Australia's Cameron Bancroft speaking to match officials after being allegedly caught on camera tampering with the ball, in the second Innings of the third Test at Newlands. Photo: Phando Jikelo/African News Agency/ANA

The acrimonious Test series between the Proteas and Australia is quickly degenerating into a farce after the third day of the third Test at Newlands was engulfed in further controversy when Cameron Bancroft was captured on television footage holding a foreign object when working on the ball.

The boisterous Newlands crowd voiced its disapproval when images on the big screen showed Bancroft taking out a small, yellow object from his pocket before putting it down into his trousers.

The footage showed the Australian opener seemingly rub the rough side of the ball, the opposite side to which he would usually be trying to shine on his trousers, as is permitted under ICC playing conditions.

After seeing it on the big screen too, the on-field umpires Nigel Llong and Richard Illingworth called Bancroft over, only for the Australian to pull out his a black piece of material, customarily used to clean sunglasses. The umpires did not change the ball or penalise the Australians with five runs, which is the mandatory on-field penalty for illegally changing the condition of the ball.

However, former Proteas and Australian legends Graeme Smith and Shane Warne, who are on commentary duty, expressed their disapproval of Bancroft’s actions during the tea interval.

“It does like or seem as though it’s a bit of sandpaper to affect the ball. Doesn’t look good,” Smith said.

“You’ve got to ask tough questions of (Aussie coach) Darren Lehmann and (captain) Steve Smith. It’s silly, and not on.

“The footage is quite damning.”

Warne’s criticism of his compatriot was equally damning.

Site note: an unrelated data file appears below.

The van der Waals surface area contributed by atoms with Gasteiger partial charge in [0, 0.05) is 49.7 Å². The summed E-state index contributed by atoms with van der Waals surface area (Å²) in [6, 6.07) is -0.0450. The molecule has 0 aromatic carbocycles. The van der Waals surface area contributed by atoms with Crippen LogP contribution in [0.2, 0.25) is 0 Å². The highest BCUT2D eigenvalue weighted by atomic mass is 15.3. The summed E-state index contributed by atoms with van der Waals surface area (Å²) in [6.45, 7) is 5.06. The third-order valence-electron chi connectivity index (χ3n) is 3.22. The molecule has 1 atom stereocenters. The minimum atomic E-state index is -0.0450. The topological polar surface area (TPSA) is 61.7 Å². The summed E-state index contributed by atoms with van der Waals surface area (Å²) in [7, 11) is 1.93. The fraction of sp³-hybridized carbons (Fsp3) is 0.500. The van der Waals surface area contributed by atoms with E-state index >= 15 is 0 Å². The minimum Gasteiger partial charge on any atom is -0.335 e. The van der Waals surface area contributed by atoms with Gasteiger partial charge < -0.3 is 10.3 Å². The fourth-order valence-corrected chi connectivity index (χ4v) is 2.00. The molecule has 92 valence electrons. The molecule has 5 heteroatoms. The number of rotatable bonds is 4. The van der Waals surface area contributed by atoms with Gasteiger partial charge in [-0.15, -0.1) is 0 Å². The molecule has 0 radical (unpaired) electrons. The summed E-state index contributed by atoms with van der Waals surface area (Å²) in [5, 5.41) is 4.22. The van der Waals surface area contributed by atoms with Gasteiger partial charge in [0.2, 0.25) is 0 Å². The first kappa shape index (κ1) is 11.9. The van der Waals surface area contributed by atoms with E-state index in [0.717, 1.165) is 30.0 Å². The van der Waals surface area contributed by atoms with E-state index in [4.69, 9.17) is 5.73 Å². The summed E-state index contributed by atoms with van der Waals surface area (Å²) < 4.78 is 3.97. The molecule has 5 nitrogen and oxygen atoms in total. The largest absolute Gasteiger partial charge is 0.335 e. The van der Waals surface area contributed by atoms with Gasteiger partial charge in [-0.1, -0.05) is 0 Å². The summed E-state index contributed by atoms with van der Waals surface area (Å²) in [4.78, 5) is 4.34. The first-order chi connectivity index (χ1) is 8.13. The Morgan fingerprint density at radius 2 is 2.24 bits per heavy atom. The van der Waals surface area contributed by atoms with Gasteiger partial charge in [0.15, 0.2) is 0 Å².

“You can’t do the things it looks like he’s doing. You’ve got to own up as to what it was,” the spin maestro said. “You can’t have it in the game. If you bring in a foreign object, it must be seriously looked at.”

The Bancroft incident follows Australian fast bowler Pat Cummins laughing off suggestions on Thursday that he intentionally stepped on to the ball to aid reverse-swing, claiming it was a “mistake”.

Smith, along with former Proteas Mark Boucher and Paul Harris, also hit back at Australian coach Darren Lehmann’s comments on Friday that South African crowds were “disgraceful”.

Lehmann had made the statement, and indicated Cricket Australia had laid an official complaint, after Australian opener David Warner was harassed by a spectator in the Western Province Cricket Club Members Pavilion after being dismissed by Proteas spearhead Kagiso Rabada.

Boucher, who is now coach of the Titans franchise, immediately took to social media to hit back at Lehmann.

"Correct Darren! Fully agree! But... start cleaning up in your own country first! The personal, racial abuse I've witnessed in Aus was ridiculous. U guys don't live in a glass house! Why the fuss all of a sudden? Seems fine when the shoe is on the other foot," Boucher tweeted in response to a clip of Lehmann posted by, an account run by CricketAustralia.

Smith backed up his former wicket-keeper’s tweet with one of his own: "Absolutely right, and I don't condone any of it. But blimey I have never seen an Aussie team whinge and whine like this!"

The relationships between these two bitter rivals have been tense ever since Warner and South African wicket-keeper Quinton de Kock were involved in stairwell fracas during the first Test in Durban. It continued at the second Test in Port Elizabeth when Rabada brushed Australian captain Steve Smith’s shoulder. Rabada escaped suspension only after CSA won an appeal at an independent hearing.

The ICC have already disciplined five players, which includes Warner, De Kock, Rabada, Mitchell Marsh and Nathan Lyon, with demerit points across both teams.

IOL Sport

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